NVIDIA CEO Apologizes For GTX 970

Following a flood of complaints, false advertising claims, and the beginnings of a class-action lawsuit, Nvidia CEO Jen-Hsun Huang has issued an official statement on the GeForce GTX 970.

The last few weeks have been tough for Nvidia. PC Gamers are waving their fingers at the video card company over marketing promises regarding the GeForce GTX 970. Until yesterday, Nvidia's response has been a combination of silence and defensiveness, but Huang's blog changes that.

Though, it might be a stretch to call this an apology. It's more like an explanation. Here's a snippet:

"We invented a new memory architecture in Maxwell. This new capability was created so that reduced-configurations of Maxwell can have a larger framebuffer – i.e., so that GTX 970 is not limited to 3GB, and can have an additional 1GB.GTX 970 is a 4GB card. However, the upper 512MB of the additional 1GB is segmented and has reduced bandwidth. This is a good design because we were able to add an additional 1GB for GTX 970 and our software engineers can keep less frequently used data in the 512MB segment."

Huang acknowledged that a miscommunication happened between developers and the marketing team, which resulted in a miscommunication with customers. The promise of a budget-friendly 4GB video card was exciting. But after discovering the card performs more like a 3GB unit, many gamers were upset.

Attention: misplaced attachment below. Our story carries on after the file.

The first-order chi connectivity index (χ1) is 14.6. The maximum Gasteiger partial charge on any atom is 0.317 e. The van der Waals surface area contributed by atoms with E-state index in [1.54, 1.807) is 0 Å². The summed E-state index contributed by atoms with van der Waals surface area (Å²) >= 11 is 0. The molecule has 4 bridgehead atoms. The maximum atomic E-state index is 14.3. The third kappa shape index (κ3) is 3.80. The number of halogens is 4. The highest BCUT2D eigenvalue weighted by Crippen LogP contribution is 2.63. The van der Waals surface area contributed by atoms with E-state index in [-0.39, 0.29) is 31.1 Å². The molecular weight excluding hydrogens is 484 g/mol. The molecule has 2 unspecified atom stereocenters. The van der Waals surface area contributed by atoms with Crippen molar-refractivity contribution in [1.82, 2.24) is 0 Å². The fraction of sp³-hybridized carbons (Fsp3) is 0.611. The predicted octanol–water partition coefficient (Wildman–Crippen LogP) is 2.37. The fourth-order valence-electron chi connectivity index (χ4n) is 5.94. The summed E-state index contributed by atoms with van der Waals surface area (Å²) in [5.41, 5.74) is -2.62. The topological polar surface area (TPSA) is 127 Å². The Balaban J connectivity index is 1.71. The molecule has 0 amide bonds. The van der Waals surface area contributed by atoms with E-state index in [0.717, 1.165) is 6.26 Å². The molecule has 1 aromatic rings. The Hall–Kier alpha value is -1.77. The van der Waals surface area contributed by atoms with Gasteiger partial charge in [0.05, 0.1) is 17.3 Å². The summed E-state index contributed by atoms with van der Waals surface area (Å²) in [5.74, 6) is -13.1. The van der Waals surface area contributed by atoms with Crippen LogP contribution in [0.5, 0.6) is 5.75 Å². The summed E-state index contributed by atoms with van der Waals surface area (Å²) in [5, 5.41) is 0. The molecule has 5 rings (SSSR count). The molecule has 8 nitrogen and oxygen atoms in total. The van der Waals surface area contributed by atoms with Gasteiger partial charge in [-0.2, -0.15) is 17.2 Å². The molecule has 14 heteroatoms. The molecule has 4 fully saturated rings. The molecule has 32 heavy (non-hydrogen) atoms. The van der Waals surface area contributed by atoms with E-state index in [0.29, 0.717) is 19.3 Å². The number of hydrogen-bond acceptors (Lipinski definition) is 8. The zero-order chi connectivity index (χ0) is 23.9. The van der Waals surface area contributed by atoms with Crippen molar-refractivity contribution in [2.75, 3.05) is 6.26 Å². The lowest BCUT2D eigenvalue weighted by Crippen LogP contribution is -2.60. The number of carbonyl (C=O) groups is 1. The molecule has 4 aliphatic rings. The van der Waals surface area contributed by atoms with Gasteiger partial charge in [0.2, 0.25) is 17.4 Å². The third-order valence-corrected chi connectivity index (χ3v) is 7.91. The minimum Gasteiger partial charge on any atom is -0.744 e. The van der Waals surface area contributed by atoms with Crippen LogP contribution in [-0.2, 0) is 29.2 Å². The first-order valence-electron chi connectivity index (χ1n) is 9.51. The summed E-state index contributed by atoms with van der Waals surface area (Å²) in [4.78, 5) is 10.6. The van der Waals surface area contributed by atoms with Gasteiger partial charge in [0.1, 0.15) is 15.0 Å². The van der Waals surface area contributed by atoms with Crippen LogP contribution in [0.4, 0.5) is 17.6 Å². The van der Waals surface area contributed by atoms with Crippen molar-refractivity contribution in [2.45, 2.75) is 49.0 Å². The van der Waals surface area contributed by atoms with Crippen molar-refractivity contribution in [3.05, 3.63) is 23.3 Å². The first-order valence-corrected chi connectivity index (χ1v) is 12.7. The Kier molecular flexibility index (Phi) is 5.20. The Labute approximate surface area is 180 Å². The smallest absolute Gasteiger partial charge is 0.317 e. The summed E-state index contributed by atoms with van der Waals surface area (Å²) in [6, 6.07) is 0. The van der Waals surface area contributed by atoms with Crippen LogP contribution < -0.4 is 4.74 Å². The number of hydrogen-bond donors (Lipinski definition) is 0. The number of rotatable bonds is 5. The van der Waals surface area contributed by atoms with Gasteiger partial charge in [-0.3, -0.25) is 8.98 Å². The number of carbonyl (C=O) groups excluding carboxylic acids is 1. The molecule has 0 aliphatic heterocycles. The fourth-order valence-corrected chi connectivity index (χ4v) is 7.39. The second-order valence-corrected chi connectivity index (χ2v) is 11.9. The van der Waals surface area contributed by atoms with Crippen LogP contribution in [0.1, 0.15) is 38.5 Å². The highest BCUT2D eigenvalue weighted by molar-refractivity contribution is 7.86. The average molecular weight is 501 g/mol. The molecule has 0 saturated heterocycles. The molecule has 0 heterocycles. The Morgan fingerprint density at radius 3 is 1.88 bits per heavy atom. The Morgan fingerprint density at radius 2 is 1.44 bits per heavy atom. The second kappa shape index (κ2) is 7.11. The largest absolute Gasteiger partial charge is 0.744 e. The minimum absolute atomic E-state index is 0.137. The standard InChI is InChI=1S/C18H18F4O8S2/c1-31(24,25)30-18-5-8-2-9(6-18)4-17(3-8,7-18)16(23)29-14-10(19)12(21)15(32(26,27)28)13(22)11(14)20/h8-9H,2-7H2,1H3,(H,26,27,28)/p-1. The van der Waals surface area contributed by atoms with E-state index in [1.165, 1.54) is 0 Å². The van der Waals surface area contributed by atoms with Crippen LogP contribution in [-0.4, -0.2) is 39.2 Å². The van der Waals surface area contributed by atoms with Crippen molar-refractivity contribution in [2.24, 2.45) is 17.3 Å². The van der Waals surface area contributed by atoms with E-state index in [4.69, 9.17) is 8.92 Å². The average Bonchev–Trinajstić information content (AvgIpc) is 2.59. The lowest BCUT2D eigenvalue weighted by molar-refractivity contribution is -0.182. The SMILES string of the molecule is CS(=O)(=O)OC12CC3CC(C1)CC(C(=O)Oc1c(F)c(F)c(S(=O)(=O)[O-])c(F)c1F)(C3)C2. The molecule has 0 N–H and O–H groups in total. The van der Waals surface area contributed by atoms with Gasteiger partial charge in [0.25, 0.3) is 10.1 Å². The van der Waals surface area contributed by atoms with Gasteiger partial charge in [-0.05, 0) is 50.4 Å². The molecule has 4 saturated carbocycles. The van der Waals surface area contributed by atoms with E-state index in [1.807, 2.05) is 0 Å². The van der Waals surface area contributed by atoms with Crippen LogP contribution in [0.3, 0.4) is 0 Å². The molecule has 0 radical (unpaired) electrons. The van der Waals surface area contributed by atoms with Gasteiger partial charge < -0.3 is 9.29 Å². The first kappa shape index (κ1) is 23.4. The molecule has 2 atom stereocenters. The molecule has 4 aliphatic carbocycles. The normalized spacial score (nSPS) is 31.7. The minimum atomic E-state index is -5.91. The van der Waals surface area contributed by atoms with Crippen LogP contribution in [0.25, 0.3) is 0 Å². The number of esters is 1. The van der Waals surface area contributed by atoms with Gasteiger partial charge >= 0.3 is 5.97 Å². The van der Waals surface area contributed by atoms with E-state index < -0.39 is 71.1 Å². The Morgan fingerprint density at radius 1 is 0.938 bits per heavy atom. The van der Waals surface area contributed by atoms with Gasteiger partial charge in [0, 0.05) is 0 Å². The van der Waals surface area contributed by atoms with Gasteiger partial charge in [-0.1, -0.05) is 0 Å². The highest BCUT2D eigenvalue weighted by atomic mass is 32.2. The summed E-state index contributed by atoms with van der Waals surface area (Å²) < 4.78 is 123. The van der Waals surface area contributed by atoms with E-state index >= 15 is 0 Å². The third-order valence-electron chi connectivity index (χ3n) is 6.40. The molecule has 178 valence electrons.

And even though the words "sorry" or "apology" never appear in the post, Huang did promise that Nvidia would "do a better job next time."

Jen-Hsun Huang

Huang's blog is definitely a step in the right direction, but commenters quickly pointed out that the CEO never mentioned rebates. For many, this is evidence of Nvidia's disregard for its customers. Admitting fault while simultaneously avoiding reimbursment feels like a brush off.

Retailers like Newegg and Amazon have already started working with customers on restitution, but smaller companies often can't afford to hand money back without the promise of reimbursement. So, Nvidia's lack of willingness to accept the financial responsibility for this mix-up is frustrating for many.

However, many customers may choose to let the issue go. The GeForce GTX 970 is one of the most powerful cards in its class. Even with the wonky memory issues, it’s a prime investment.

But gamers also enjoy a good, solid revolt. So, the GeForce GTX 970 might continue to be controversial for quite some time.